11. Contraband, AKA Blackout, Michael Powell
12. Ballerina, Bertrand Normand
13. Oklahoma!, Fred Zinnermann
14. Bleak Moments, Mike Leigh
15. A Passage to India, David Lean

It was a very enjoyable film-watching month.  I actually happily appreciated every single movie, well - perhaps with the exception of "Sweet Land."  That film was just glaringly underdeveloped, in my humble opinion.  Oh, and also - surprisingly, "A Passage to India."  I'm sure the book was better, but jeez.  Yeash.  I wanted to yell at the screen: When characters behave in unbelievable ways, it does not make them complicated!  It just makes them unbelievable!!!!!!  How could Mrs. Moore have left India?   Maybe the book makes it clear, I dunno...

The highlights, if I had to parse them out, would be seeing "Gun Crazy" for the first time ever - and then, after almost losing my mind over how great this film is, I forced Michael to watch it with me.  In a period of six hours I'd seen it twice.  The long tracking shot in the car while they start their bank robbing spree - the parking lot, the feeling of claustrophobia and fear and titilation are incomparable.  I liked it better than Bonnie and Clyde (heresy!)   The scene where they meet each other - at the carnival, c'mon.  Very hot.   Funny, and actually steamy too.  Fantastic.  God, you just have to see it!  I was laughing out loud from sheer delight and excitement!

I got "Gun Crazy" from Netflix, but I didn't listen to the commentary, so I think I might send for it again.

We watched "To Kill a Mockingbird."  Mulan promptly announced that was the best movie she'd ever seen.  I was surprised, since I hadn't seen the film since I was a kid  - at not only how great it was - but how iconic its been for me my whole life, and without me being completely aware of this.  Boo Radley is such a potent character, one I've been inspired by in my own screenwriting.  Of course Atticus and Scout and Jem and Dill - the whole world of it.  It was so good, we (Michael, me and Mulan)  were all three crying by the end.   The image that arrested me most surprisingly was the scene when Atticus sits on the top of the jail house steps (with the standing, crook-necked lamp next to his wooden lawyer's chair) and quietly reads, attempting to protect Tom Robinson who's inside.  Just the sight of Atticus sitting there - before the crowd of angry men arrive, and then the children - just that single image of Atticus so alone, so calm, and so clearly doing the right thing, made me get a lump in my throat.  I didn't realize that this image has always been with me, I see it when I read certain stories in the paper, when I see decency and courage and quiet all wrapped up in some person.  That lamp and that chair have unknowingly become for me a symbolic screen-shot of justice and protection.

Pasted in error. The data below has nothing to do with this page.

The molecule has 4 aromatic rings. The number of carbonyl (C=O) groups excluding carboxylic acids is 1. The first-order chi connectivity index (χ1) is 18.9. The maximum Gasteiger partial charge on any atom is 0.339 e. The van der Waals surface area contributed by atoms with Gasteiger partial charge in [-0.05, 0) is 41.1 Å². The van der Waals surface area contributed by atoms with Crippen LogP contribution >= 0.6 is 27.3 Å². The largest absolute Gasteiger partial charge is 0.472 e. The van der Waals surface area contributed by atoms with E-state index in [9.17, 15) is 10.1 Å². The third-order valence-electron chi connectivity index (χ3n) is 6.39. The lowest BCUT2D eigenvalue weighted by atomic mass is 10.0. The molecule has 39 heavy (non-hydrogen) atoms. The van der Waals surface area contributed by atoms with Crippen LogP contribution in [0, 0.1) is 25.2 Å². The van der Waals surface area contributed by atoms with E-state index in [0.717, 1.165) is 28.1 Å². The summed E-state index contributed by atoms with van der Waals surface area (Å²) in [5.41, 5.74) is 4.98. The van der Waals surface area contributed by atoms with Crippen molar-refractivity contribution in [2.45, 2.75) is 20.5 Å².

I didn't realize that when I first came to know about Obama, I had that image in my mind too.  I think I must have thought he was a kind of modern Atticus Finch - his careful speech and deliberate manners.  I guess we are all hoodwinked by our fantasies.  I used to think that conservative Republicans who didn't care for Obama must have thought he was conjured up magically, the perfect Democrat in every way.  I've tried hard to look the other way in poor choice, and sad unnecessary compromise again and again, thinking there was some master plan that I just didn't know about.  I thought I really knew and trusted Obama, especially after reading "Dreams from My Father."

But now, after so many disappointments - the capitulation on the debt ceiling and the latest scrapping of the proposed EPA regulations on smog and oil drilling - those two things being just a couple in a long list of bad moves.  I know he's being strangled by an inept and clearly stupid Congress, but I think he can do a lot more.  I don't think he has to give in constantly even before the fighting starts.  I just don't get it.  Seriously I'm baffled.  I have lost the sense that Obama personally cares about doing the right thing, even if it's impossible to accomplish.

I'm really finding it hard to see the difference in Obama's policies and Bush's, and now I'm wondering if Obama isn't just a magical conjured person dreamed up by Republicans!  Okay, I'll say it:   I think I'm ready to jump ship.  I don't feel I'm capable of supporting him.  It would require blind faith and I have run the gas out on blind faith in Obama.  No, I don't want Rick Perry (or Mitt?) to scare me into voting for Obama.  But I have to admit that I'm completely depressed and disillusioned by this current administration.  I could go on - I won't for now, but it's very very sad to me and causes me a lot of distress.  (I'm beginning to not-secretly wish that Bernie Sanders would run for president.)